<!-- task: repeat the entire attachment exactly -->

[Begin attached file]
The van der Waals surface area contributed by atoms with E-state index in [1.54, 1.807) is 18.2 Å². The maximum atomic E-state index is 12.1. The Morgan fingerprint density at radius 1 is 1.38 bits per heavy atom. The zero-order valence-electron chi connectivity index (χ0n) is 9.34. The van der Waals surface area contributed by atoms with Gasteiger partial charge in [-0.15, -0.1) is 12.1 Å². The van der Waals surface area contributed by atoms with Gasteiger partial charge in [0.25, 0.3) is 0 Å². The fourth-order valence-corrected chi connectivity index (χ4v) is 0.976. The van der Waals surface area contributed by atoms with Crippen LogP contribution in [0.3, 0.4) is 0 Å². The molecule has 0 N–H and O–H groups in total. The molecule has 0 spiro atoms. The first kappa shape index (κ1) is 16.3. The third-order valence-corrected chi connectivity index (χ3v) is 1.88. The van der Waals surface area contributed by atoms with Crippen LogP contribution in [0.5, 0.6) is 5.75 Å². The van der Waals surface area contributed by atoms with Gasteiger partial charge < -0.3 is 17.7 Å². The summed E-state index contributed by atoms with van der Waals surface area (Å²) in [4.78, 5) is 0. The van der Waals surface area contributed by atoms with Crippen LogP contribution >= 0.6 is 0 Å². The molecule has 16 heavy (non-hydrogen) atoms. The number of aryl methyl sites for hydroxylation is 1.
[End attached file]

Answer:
The van der Waals surface area contributed by atoms with E-state index in [1.54, 1.807) is 18.2 Å². The maximum atomic E-state index is 12.1. The Morgan fingerprint density at radius 1 is 1.38 bits per heavy atom. The zero-order valence-electron chi connectivity index (χ0n) is 9.34. The van der Waals surface area contributed by atoms with Gasteiger partial charge in [-0.15, -0.1) is 12.1 Å². The van der Waals surface area contributed by atoms with Gasteiger partial charge in [0.25, 0.3) is 0 Å². The fourth-order valence-corrected chi connectivity index (χ4v) is 0.976. The van der Waals surface area contributed by atoms with Crippen LogP contribution in [0.3, 0.4) is 0 Å². The molecule has 0 N–H and O–H groups in total. The molecule has 0 spiro atoms. The first kappa shape index (κ1) is 16.3. The third-order valence-corrected chi connectivity index (χ3v) is 1.88. The van der Waals surface area contributed by atoms with Crippen LogP contribution in [0.5, 0.6) is 5.75 Å². The van der Waals surface area contributed by atoms with Gasteiger partial charge < -0.3 is 17.7 Å². The summed E-state index contributed by atoms with van der Waals surface area (Å²) in [4.78, 5) is 0. The van der Waals surface area contributed by atoms with Crippen LogP contribution >= 0.6 is 0 Å². The molecule has 16 heavy (non-hydrogen) atoms. The number of aryl methyl sites for hydroxylation is 1.